aro most important elements. Judi
loous care, profitable experience, wide
awake and discriminating observation,
have enabled him to accomplish
wonders. Other fruit growers cau do
as well and when u;h Intelligent
fruit raising becomes general in
southern Oregon this section will be
a fruit country difficult Indeed to sur
pass.
Concentrates.
tlining and SclenliHo Tress.
In tho case of normally acid pulp iu
the cyunido vats about four pounds of
U1110 iM-r tou of sands would correct
it, an ordinary Bclullou being sub
sequently run on.
It has beou approximately calcu
lated that about 5,000, (UK) persons find
direct employment in tho world's
mines. Theso iu turn givo employ
niont to about 85,000,000 others.
Tho U. 8. Geological Survey has
chargo of tho geological investiga
tions, roiwrts, map, etc., and is a
part of tho Interior Department.
The U, S. Coast aud Geodetic Bur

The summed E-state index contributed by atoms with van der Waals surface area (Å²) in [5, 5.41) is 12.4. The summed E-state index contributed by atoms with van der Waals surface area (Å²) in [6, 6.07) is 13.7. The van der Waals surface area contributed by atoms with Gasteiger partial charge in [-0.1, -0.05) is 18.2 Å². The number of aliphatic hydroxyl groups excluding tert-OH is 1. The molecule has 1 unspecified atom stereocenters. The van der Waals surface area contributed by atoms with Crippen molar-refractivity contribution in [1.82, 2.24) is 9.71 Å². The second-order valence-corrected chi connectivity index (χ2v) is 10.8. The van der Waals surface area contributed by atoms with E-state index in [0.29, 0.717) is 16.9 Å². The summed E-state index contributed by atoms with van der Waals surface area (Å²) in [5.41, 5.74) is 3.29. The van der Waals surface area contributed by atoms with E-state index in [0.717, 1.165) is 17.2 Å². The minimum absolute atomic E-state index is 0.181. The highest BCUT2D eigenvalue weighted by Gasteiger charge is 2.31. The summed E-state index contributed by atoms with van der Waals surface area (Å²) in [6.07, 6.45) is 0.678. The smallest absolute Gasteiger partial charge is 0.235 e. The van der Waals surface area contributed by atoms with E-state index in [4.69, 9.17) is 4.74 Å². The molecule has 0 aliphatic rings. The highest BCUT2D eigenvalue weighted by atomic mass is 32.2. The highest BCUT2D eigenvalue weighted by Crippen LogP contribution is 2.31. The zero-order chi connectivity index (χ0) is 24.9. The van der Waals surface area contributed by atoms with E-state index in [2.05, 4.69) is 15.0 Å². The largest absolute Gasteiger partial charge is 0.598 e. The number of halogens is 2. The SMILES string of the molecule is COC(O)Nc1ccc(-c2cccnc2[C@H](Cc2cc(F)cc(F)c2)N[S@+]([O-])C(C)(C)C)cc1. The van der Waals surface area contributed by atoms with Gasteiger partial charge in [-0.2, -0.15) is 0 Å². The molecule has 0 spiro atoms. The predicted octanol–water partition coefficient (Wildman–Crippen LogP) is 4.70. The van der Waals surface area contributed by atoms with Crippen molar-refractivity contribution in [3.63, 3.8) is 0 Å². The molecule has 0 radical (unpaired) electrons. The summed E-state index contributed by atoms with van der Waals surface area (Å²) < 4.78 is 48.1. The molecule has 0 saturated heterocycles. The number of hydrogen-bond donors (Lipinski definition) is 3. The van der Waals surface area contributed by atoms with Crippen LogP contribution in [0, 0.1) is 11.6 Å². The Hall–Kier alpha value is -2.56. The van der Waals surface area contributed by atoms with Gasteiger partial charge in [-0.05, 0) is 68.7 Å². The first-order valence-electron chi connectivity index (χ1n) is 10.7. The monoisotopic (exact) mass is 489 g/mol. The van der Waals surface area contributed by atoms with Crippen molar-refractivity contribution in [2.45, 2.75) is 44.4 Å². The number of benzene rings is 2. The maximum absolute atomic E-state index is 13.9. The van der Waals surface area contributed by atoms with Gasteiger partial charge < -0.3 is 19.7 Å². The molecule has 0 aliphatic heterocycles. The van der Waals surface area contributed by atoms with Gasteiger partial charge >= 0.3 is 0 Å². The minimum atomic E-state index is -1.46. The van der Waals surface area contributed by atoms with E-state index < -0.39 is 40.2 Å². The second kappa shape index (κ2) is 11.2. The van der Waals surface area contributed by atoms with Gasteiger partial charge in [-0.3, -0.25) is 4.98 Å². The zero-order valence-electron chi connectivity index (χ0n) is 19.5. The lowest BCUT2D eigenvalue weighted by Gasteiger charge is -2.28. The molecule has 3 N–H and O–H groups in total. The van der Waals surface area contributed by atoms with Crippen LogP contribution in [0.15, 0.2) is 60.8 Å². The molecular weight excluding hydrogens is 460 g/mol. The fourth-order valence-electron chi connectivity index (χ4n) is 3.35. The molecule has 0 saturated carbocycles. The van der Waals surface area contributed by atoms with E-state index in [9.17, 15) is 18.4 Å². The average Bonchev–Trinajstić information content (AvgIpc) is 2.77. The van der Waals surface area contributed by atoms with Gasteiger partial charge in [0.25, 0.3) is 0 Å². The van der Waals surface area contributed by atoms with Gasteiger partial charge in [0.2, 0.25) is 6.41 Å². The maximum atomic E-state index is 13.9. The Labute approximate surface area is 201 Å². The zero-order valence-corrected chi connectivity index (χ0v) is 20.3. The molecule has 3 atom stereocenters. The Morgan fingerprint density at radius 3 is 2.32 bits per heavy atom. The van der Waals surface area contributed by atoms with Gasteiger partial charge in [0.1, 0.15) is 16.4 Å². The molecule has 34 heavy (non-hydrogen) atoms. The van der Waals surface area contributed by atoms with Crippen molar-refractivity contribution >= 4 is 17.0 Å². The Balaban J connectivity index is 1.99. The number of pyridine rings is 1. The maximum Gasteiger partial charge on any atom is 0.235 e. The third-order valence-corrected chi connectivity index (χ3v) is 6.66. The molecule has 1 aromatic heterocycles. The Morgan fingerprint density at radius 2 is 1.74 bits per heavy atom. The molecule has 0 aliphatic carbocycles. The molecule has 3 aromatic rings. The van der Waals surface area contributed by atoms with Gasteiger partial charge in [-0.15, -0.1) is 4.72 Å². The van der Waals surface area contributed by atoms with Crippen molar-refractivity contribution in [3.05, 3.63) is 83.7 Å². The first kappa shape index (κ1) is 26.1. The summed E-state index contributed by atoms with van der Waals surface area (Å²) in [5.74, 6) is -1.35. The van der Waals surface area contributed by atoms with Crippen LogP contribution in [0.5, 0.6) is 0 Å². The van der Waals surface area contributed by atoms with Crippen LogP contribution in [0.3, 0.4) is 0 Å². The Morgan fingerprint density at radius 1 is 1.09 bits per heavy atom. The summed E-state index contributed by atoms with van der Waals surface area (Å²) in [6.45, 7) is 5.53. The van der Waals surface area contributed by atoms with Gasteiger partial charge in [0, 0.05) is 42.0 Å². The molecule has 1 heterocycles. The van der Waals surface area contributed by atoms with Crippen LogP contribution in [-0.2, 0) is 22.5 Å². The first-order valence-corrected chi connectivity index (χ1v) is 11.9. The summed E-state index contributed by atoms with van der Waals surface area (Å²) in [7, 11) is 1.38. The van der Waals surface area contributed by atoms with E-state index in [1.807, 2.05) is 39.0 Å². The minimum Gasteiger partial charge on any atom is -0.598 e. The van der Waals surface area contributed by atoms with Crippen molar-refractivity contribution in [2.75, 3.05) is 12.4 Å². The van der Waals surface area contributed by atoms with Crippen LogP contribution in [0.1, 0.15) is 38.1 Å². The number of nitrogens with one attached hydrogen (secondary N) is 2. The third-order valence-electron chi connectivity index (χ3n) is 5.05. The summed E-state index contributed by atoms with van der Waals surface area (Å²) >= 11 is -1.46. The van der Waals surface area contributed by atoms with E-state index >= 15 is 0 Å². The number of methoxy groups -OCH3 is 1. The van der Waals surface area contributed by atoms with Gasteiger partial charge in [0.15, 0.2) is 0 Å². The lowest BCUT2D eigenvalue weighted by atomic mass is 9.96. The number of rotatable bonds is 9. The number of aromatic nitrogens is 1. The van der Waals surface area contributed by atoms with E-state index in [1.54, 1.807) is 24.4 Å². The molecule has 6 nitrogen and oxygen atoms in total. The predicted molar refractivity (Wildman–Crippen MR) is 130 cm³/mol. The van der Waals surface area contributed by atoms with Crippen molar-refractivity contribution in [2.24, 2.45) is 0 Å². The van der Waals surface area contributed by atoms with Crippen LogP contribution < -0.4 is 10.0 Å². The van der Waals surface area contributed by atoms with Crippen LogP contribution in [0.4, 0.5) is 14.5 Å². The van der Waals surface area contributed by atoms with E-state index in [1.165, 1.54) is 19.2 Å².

voy maps tho coast waters, and is s
bureau of the Treasury Pcrtmcnt.
Disuse or nou-uso of a water right
is not an actual abandonment, but
long continuance of such non-use
would inilicato intention to abandon
ment. Abandonment is a question of
intention, and whatever clearly
shows that intent is .admislblu evi
dence. Iu handling timbers iu a largo mine
w Incus may be cut in or near tho foot
wall of a vein, reaching from level,
timbers to be used In tho stopo low
ered or run down through tho wln.e
and delivered on tho floor where they
are to he used, saving much timn in
underground hoisting.
The United Htatcs mints pay SI a CO
per ouiico for gold, standard, D fine.
Where tho bullion deposited for
coinage is suitable there is no charge,.